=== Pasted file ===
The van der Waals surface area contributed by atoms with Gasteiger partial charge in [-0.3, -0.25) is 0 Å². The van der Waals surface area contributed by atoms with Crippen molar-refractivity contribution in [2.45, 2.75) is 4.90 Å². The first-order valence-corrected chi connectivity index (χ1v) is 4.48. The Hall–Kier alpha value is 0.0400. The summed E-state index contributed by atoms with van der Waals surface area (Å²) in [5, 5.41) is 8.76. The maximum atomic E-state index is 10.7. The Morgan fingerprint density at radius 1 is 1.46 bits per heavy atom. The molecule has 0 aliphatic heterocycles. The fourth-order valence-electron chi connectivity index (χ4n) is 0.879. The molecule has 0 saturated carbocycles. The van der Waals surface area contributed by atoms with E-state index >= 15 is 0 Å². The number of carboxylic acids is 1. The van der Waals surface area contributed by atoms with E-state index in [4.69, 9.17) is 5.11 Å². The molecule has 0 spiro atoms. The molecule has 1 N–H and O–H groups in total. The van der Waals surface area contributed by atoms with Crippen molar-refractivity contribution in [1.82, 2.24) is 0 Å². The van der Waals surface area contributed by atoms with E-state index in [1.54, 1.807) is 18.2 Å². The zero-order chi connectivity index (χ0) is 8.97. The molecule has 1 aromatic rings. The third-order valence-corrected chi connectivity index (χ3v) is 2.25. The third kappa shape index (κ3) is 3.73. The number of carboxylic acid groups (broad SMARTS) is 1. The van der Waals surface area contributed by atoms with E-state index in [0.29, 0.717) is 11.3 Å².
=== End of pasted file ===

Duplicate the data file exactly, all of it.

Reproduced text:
The van der Waals surface area contributed by atoms with Gasteiger partial charge in [-0.3, -0.25) is 0 Å². The van der Waals surface area contributed by atoms with Crippen molar-refractivity contribution in [2.45, 2.75) is 4.90 Å². The first-order valence-corrected chi connectivity index (χ1v) is 4.48. The Hall–Kier alpha value is 0.0400. The summed E-state index contributed by atoms with van der Waals surface area (Å²) in [5, 5.41) is 8.76. The maximum atomic E-state index is 10.7. The Morgan fingerprint density at radius 1 is 1.46 bits per heavy atom. The molecule has 0 aliphatic heterocycles. The fourth-order valence-electron chi connectivity index (χ4n) is 0.879. The molecule has 0 saturated carbocycles. The van der Waals surface area contributed by atoms with E-state index >= 15 is 0 Å². The number of carboxylic acids is 1. The van der Waals surface area contributed by atoms with E-state index in [4.69, 9.17) is 5.11 Å². The molecule has 0 spiro atoms. The molecule has 1 N–H and O–H groups in total. The van der Waals surface area contributed by atoms with Crippen molar-refractivity contribution in [1.82, 2.24) is 0 Å². The van der Waals surface area contributed by atoms with E-state index in [1.54, 1.807) is 18.2 Å². The zero-order chi connectivity index (χ0) is 8.97. The molecule has 1 aromatic rings. The third-order valence-corrected chi connectivity index (χ3v) is 2.25. The third kappa shape index (κ3) is 3.73. The number of carboxylic acid groups (broad SMARTS) is 1. The van der Waals surface area contributed by atoms with E-state index in [0.29, 0.717) is 11.3 Å².